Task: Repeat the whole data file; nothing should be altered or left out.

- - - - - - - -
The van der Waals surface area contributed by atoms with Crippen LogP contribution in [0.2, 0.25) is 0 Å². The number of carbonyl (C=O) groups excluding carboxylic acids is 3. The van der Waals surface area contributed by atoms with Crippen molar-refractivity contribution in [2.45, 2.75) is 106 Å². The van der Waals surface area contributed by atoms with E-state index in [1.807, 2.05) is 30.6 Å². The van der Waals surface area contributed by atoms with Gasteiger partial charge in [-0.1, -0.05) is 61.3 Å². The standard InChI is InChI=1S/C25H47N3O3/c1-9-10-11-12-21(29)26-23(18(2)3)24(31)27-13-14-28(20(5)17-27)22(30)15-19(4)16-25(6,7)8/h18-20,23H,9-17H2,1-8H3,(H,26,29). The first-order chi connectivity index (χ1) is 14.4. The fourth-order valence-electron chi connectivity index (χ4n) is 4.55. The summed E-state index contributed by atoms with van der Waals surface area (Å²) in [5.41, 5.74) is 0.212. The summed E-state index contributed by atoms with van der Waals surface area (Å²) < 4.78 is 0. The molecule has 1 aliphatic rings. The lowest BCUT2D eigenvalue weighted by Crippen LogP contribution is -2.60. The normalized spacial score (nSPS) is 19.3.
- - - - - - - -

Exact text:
The van der Waals surface area contributed by atoms with Crippen LogP contribution in [0.2, 0.25) is 0 Å². The number of carbonyl (C=O) groups excluding carboxylic acids is 3. The van der Waals surface area contributed by atoms with Crippen molar-refractivity contribution in [2.45, 2.75) is 106 Å². The van der Waals surface area contributed by atoms with E-state index in [1.807, 2.05) is 30.6 Å². The van der Waals surface area contributed by atoms with Gasteiger partial charge in [-0.1, -0.05) is 61.3 Å². The standard InChI is InChI=1S/C25H47N3O3/c1-9-10-11-12-21(29)26-23(18(2)3)24(31)27-13-14-28(20(5)17-27)22(30)15-19(4)16-25(6,7)8/h18-20,23H,9-17H2,1-8H3,(H,26,29). The first-order chi connectivity index (χ1) is 14.4. The fourth-order valence-electron chi connectivity index (χ4n) is 4.55. The summed E-state index contributed by atoms with van der Waals surface area (Å²) in [5.41, 5.74) is 0.212. The summed E-state index contributed by atoms with van der Waals surface area (Å²) < 4.78 is 0. The molecule has 1 aliphatic rings. The lowest BCUT2D eigenvalue weighted by Crippen LogP contribution is -2.60. The normalized spacial score (nSPS) is 19.3.